Free Press

Is Embarrassing the Government Terrorism? British Politicians Think So.

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Alan Rusbridger
UK Parliament

If you aren't already thankful for the existence of the First Amendment to the United States Constitution, and the fact that it's not as badly eroded as some other parts of that document, watching a newspaper editor squirm under the questioning of a parliamentary committee because his publication was among several that revealed information they find inconvenient should make you so. That's the ordeal Alan Rusbridger (pictured at right, being grilled), editor of The Guardian, suffered in Great Britain—and ultimately, he and his colleages have been threatened with prosecution for violating anti-terrorism laws because they published details of domestic and international spying by the National Security Agency and Britain's GCHQ.

Video of Rusbridger's testimony is available at the Website of the House of Commons Home Affairs Committee. In it (you may have to have some patience, as it keeps stalling for me) you can see not just Rusbridger's judgment being questioned, but also his patriotism.

Such concerns have been raised by American politicians, of course, but editors at the Washington Post, which also published revelations about NSA surveillance derived from Edward Snowden, have yet to be called before Congress to answer for their effrontery in telling about the government's repellent and intrusive activities. It's unlikely, still, that Congress could get away with doing any such thing, since press freedom in this country continues to enjoy a level of legal protection not shared even in other "free" countries. In fact, Rusbridger points out in his testimony that what he's suffering in his own country couldn't happen in the U.S.

Ultimately, as Reuters reports, committee members threatened to invoke laws against aiding terrorists.

Assistant Commissioner Cressida Dick, who heads London's Specialist Operations unit, told lawmakers the police were looking to see whether any offences had been committed, following the brief detention in August of a man carrying data on behalf of a Guardian journalist. …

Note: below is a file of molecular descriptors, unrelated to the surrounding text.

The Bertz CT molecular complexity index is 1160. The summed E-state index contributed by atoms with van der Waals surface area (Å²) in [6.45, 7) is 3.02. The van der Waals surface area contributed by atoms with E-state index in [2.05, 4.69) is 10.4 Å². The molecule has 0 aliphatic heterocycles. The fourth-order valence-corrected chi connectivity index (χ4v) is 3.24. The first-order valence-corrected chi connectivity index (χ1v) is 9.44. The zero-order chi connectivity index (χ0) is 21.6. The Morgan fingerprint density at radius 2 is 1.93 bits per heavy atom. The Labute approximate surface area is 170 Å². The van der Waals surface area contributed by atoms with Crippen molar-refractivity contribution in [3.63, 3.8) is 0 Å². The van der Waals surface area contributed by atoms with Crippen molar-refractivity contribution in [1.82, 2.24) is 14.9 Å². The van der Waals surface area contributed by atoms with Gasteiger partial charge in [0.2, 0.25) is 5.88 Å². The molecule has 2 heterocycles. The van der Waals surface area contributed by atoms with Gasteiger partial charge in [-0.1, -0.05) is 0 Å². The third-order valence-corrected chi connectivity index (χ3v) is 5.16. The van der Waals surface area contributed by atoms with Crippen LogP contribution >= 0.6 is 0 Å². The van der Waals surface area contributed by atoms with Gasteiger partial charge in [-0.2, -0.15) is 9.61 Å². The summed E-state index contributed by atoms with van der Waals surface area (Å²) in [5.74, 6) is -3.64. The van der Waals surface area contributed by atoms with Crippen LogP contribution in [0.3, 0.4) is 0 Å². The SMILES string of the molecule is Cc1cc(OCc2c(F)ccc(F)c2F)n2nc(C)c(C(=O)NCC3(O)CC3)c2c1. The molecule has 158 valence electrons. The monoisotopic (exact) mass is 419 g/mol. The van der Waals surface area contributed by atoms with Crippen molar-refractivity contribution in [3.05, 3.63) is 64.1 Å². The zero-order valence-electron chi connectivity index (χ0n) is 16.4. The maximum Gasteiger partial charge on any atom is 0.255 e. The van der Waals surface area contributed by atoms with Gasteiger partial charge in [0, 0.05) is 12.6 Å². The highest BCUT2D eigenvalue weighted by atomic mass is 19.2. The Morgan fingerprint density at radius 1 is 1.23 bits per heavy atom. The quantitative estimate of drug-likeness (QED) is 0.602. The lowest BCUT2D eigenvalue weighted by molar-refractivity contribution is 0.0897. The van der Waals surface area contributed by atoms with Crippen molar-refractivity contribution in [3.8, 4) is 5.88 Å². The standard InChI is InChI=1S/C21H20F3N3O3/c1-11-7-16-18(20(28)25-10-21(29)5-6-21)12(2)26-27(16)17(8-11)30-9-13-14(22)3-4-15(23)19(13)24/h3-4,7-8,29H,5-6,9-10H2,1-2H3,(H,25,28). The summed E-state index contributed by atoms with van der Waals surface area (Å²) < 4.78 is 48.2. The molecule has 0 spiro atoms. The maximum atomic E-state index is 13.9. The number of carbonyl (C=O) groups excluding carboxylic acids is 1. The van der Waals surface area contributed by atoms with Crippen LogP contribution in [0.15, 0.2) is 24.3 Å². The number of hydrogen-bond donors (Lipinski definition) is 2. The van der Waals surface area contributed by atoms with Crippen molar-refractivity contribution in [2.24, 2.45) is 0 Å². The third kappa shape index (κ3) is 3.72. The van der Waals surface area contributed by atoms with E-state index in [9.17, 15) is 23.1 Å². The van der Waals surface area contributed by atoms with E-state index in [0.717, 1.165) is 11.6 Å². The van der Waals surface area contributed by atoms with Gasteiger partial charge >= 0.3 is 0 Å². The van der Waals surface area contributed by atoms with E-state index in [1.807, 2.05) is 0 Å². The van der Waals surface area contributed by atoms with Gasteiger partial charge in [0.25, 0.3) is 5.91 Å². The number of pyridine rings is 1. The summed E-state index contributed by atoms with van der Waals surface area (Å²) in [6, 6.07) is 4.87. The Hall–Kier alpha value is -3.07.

Lawmakers put it to Rusbridger that he had committed an offence under Section 58A of the Terrorism Act which says it is a crime to publish or communicate any information about members of the armed forces or intelligence services.

"It isn't only about what you've published, it's about what you've communicated. That is what amounts, or can amount, to a criminal offence," said committee member Michael Ellis.

Asked later by Ellis whether detectives were considering Section 58A offences, Dick said: "Yes, indeed we are looking at that."

Section 58, if you're curious, says:

A person commits an offence if—

(a)he collects or makes a record of information of a kind likely to be useful to a person committing or preparing an act of terrorism, or

(b)he possesses a document or record containing information of that kind.

Violating that law carries up to ten years in prison, upon conviction (or six months, upon a fast-track summary conviction).

In reality, though, the grilling by lawmakers and threats by police are punishments in themselves. Many British journalists will have this sort of treatment in mind when they consider government-embarrassing stories in the future.

Which, no doubt, is the whole point of the process.

Note, by the way, that The Guardian supports government press regulation. Maybe Rusbridger and company will rethink that position.